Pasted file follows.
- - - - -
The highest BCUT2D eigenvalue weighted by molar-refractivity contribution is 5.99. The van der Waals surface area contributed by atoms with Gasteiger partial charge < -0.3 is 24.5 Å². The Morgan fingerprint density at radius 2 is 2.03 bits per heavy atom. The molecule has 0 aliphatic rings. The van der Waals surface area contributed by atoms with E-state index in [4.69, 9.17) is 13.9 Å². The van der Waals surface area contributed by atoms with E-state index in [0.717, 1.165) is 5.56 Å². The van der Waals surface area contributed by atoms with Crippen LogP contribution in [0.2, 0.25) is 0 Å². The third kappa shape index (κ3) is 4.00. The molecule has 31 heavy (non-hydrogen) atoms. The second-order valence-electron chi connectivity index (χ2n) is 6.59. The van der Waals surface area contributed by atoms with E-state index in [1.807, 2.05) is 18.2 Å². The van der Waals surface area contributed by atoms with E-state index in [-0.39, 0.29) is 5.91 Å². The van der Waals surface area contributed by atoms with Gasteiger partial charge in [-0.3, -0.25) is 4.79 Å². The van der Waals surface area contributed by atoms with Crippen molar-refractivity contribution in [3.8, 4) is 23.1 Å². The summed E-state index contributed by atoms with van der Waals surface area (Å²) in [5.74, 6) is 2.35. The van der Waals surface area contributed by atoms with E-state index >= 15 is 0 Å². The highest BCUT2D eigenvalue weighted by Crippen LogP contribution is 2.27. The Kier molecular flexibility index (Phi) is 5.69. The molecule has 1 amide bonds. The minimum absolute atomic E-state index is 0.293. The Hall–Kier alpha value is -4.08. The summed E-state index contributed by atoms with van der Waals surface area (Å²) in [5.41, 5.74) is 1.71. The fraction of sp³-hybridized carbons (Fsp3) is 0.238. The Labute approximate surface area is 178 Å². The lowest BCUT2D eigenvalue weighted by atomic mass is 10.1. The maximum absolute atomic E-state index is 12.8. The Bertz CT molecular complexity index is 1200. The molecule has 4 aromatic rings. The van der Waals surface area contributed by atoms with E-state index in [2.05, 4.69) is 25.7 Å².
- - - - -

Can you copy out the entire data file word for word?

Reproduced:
The highest BCUT2D eigenvalue weighted by molar-refractivity contribution is 5.99. The van der Waals surface area contributed by atoms with Gasteiger partial charge < -0.3 is 24.5 Å². The Morgan fingerprint density at radius 2 is 2.03 bits per heavy atom. The molecule has 0 aliphatic rings. The van der Waals surface area contributed by atoms with E-state index in [4.69, 9.17) is 13.9 Å². The van der Waals surface area contributed by atoms with E-state index in [0.717, 1.165) is 5.56 Å². The van der Waals surface area contributed by atoms with Crippen LogP contribution in [0.2, 0.25) is 0 Å². The third kappa shape index (κ3) is 4.00. The molecule has 31 heavy (non-hydrogen) atoms. The second-order valence-electron chi connectivity index (χ2n) is 6.59. The van der Waals surface area contributed by atoms with E-state index in [1.807, 2.05) is 18.2 Å². The van der Waals surface area contributed by atoms with E-state index in [-0.39, 0.29) is 5.91 Å². The van der Waals surface area contributed by atoms with Gasteiger partial charge in [-0.3, -0.25) is 4.79 Å². The van der Waals surface area contributed by atoms with Crippen molar-refractivity contribution in [3.8, 4) is 23.1 Å². The summed E-state index contributed by atoms with van der Waals surface area (Å²) in [5.74, 6) is 2.35. The van der Waals surface area contributed by atoms with E-state index >= 15 is 0 Å². The highest BCUT2D eigenvalue weighted by Crippen LogP contribution is 2.27. The Kier molecular flexibility index (Phi) is 5.69. The molecule has 1 amide bonds. The minimum absolute atomic E-state index is 0.293. The Hall–Kier alpha value is -4.08. The summed E-state index contributed by atoms with van der Waals surface area (Å²) in [5.41, 5.74) is 1.71. The fraction of sp³-hybridized carbons (Fsp3) is 0.238. The Labute approximate surface area is 178 Å². The lowest BCUT2D eigenvalue weighted by atomic mass is 10.1. The maximum absolute atomic E-state index is 12.8. The Bertz CT molecular complexity index is 1200. The molecule has 4 aromatic rings. The van der Waals surface area contributed by atoms with E-state index in [2.05, 4.69) is 25.7 Å².